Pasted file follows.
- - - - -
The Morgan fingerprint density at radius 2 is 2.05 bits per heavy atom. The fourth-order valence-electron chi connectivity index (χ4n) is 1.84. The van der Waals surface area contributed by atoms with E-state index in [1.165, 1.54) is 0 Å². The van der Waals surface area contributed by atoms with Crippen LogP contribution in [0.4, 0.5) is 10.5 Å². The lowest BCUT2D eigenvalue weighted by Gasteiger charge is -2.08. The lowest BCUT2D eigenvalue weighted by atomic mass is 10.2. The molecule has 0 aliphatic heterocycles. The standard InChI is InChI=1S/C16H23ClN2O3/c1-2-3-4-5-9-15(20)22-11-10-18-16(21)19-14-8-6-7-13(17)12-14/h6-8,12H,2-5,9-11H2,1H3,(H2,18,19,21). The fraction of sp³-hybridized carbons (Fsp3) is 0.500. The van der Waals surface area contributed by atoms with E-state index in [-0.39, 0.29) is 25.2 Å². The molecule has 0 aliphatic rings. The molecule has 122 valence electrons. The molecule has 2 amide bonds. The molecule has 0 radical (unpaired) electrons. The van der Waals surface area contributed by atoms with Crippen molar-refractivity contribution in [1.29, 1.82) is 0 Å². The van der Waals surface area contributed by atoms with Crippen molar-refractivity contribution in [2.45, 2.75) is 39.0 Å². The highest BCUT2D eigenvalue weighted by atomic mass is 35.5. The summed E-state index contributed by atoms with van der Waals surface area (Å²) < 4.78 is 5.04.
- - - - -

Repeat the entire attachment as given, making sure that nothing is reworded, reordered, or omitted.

The Morgan fingerprint density at radius 2 is 2.05 bits per heavy atom. The fourth-order valence-electron chi connectivity index (χ4n) is 1.84. The van der Waals surface area contributed by atoms with E-state index in [1.165, 1.54) is 0 Å². The van der Waals surface area contributed by atoms with Crippen LogP contribution in [0.4, 0.5) is 10.5 Å². The lowest BCUT2D eigenvalue weighted by Gasteiger charge is -2.08. The lowest BCUT2D eigenvalue weighted by atomic mass is 10.2. The molecule has 0 aliphatic heterocycles. The standard InChI is InChI=1S/C16H23ClN2O3/c1-2-3-4-5-9-15(20)22-11-10-18-16(21)19-14-8-6-7-13(17)12-14/h6-8,12H,2-5,9-11H2,1H3,(H2,18,19,21). The fraction of sp³-hybridized carbons (Fsp3) is 0.500. The van der Waals surface area contributed by atoms with E-state index in [-0.39, 0.29) is 25.2 Å². The molecule has 0 aliphatic rings. The molecule has 122 valence electrons. The molecule has 2 amide bonds. The molecule has 0 radical (unpaired) electrons. The van der Waals surface area contributed by atoms with Crippen molar-refractivity contribution in [1.29, 1.82) is 0 Å². The van der Waals surface area contributed by atoms with Crippen molar-refractivity contribution in [2.45, 2.75) is 39.0 Å². The highest BCUT2D eigenvalue weighted by atomic mass is 35.5. The summed E-state index contributed by atoms with van der Waals surface area (Å²) < 4.78 is 5.04.